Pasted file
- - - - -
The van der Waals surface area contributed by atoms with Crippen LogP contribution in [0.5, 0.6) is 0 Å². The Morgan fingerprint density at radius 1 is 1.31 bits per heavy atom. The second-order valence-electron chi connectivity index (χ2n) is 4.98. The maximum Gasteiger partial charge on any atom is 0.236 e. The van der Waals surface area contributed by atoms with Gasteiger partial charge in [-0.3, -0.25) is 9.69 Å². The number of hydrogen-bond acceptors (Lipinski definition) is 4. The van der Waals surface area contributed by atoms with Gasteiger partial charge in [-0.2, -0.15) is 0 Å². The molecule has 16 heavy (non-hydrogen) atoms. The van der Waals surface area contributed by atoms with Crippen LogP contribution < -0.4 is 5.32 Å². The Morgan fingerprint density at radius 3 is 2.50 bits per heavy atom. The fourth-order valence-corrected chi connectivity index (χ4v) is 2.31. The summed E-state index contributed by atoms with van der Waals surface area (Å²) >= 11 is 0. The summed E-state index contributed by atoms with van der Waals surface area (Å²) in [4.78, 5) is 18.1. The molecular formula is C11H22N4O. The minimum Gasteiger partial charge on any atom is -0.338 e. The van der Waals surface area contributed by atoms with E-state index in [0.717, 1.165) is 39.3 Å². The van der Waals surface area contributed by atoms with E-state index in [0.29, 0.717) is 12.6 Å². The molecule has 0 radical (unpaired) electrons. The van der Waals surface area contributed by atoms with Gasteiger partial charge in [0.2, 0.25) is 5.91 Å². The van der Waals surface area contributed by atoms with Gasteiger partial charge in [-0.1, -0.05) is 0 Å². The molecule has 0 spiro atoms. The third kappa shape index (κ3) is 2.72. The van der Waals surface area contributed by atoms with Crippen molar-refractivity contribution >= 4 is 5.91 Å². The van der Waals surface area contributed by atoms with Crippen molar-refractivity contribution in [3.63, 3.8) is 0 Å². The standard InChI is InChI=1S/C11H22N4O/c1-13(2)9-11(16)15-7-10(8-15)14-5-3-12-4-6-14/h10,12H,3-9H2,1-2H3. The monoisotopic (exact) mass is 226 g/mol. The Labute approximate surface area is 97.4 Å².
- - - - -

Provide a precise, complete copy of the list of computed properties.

The van der Waals surface area contributed by atoms with Crippen LogP contribution in [0.5, 0.6) is 0 Å². The Morgan fingerprint density at radius 1 is 1.31 bits per heavy atom. The second-order valence-electron chi connectivity index (χ2n) is 4.98. The maximum Gasteiger partial charge on any atom is 0.236 e. The van der Waals surface area contributed by atoms with Gasteiger partial charge in [-0.3, -0.25) is 9.69 Å². The number of hydrogen-bond acceptors (Lipinski definition) is 4. The van der Waals surface area contributed by atoms with Gasteiger partial charge in [-0.2, -0.15) is 0 Å². The molecule has 16 heavy (non-hydrogen) atoms. The van der Waals surface area contributed by atoms with Crippen LogP contribution < -0.4 is 5.32 Å². The Morgan fingerprint density at radius 3 is 2.50 bits per heavy atom. The fourth-order valence-corrected chi connectivity index (χ4v) is 2.31. The summed E-state index contributed by atoms with van der Waals surface area (Å²) >= 11 is 0. The summed E-state index contributed by atoms with van der Waals surface area (Å²) in [4.78, 5) is 18.1. The molecular formula is C11H22N4O. The minimum Gasteiger partial charge on any atom is -0.338 e. The van der Waals surface area contributed by atoms with E-state index in [0.717, 1.165) is 39.3 Å². The van der Waals surface area contributed by atoms with E-state index in [0.29, 0.717) is 12.6 Å². The molecule has 0 radical (unpaired) electrons. The van der Waals surface area contributed by atoms with Gasteiger partial charge in [0.2, 0.25) is 5.91 Å². The van der Waals surface area contributed by atoms with Gasteiger partial charge in [-0.1, -0.05) is 0 Å². The molecule has 0 spiro atoms. The third kappa shape index (κ3) is 2.72. The van der Waals surface area contributed by atoms with Crippen molar-refractivity contribution >= 4 is 5.91 Å². The van der Waals surface area contributed by atoms with Crippen molar-refractivity contribution in [3.63, 3.8) is 0 Å². The standard InChI is InChI=1S/C11H22N4O/c1-13(2)9-11(16)15-7-10(8-15)14-5-3-12-4-6-14/h10,12H,3-9H2,1-2H3. The monoisotopic (exact) mass is 226 g/mol. The Labute approximate surface area is 97.4 Å².